I've always loved reading. I don't remember learning to read (in Britain you typically start at about 4 I think, whereas here in France it's not till 6), and I certainly don't remember it being traumatic or difficult (unlike telling the time and times tables which. Well. Not so much fun).
I was often alone as a child, what with being the only child of parents who seemed to love moving from one end of the country to another every 12-18 months, and having no family to speak of (I actually have a pretty large family, but no one knows each other, everyone's much older than I am and many members are no longer speaking to other members. Dysfunctional, clearly). So books became one of my go-to activities.
I studied literature in high school (French, English and Latin), I studied literature at university (French, Spanish, classics-in-translation). I started a "buy-a-book-a-week" thing when I was a student and kept it up for years. Amazon loves me.
Strangely enough, I've never been a fan of libraries - I like BUYING books, OWNING books, REREADING FAVOURITE books; not borrowing-reading-returning books.
If you've read any previous entries in this blog, you'll probably be surprised, given my propensity for whining, complaining and bemoaning my fate, that many, many of my favourite authors and books are, in fact, funny. Laugh out loud funny. Hilarious, tears streaming down your face funny. Oh, and gory detective novels too, but lots of funny, for sure.
So, I've decided to let you in to my own personal library and share with you some of my favourite books. They're mostly not recent at all (but all "modern" - I love literature, but not so much the "classics", the "19th century" (or older) stuff; I've read my fair share of it, liked some, loved some even, but hated more. So yeah. This will most definitely be 20th and 21st century stuff), and you may already know most of them, but still. Here we go.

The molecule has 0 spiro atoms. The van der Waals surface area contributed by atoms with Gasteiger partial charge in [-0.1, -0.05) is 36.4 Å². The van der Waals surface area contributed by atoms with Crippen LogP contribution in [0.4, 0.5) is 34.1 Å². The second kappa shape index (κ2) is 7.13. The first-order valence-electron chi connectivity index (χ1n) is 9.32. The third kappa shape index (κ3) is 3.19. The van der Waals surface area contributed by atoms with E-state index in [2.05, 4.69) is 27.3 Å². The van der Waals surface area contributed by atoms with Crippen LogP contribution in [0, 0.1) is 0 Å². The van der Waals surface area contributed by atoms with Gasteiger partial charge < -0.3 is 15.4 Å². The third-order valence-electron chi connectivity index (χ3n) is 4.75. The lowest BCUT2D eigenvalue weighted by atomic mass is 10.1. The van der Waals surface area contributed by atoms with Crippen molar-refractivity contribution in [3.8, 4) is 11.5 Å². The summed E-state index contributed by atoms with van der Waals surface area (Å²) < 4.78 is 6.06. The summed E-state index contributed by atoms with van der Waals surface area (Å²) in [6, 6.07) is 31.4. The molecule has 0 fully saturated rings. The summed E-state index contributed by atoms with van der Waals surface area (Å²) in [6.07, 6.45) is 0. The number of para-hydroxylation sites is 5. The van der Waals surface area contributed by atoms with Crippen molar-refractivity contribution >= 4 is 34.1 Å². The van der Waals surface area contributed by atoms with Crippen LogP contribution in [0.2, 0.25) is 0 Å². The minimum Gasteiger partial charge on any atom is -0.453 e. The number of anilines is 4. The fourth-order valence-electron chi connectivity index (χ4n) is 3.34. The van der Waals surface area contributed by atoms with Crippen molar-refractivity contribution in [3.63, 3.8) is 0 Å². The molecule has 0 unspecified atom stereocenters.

In this post, I'm going to talk about a book that makes me cry laughing every time I read it. Yes, it's simplistic and no, the characters aren't particularly likeable, but the book is funny: it's "Are you experienced?" by William Sutcliffe (1997!).
The summary of the plot is in the link, so I won't bore you with that. What I liked was how it perfectly captures the snobism of the "year-outers": I didn't do a year out (too cowardly) and believe me, you soon get fed up with those who did, banging on incessantly about their hardships and spiritual awakening in far-flung places (trekking in the mountains of Afghanistan, living rough in Bolivia, back-packing round Asia...). Yes, they may have had marvellous experiences, but it shouldn't make those who didn't do it feel like lesser human beings as a result... Dave is perfect in his role of boring, cowardly, unenthusiastic traveller, and Liz is equally perfect as the full-blown year-outer par excellence.
The writing is simple, though there are some clever character sketches. You don't really get much of a feel of India (there are all the stereotypes and clichés though), but that's not really the point. This isn't (AT ALL) a guidebook for those actually planning to back-pack round India. The setting is almost irrelevant, in fact: what counts is the attitudes of the characters, and many are hilarious (I particularly liked J - I'm sure I've met him, with his pretentious claptrap and money sent from Daddy).
If you're looking for something light to read, something that will make you laugh out loud but not overly tax your brain, a book to take on holiday or on a long train ride, this is the one!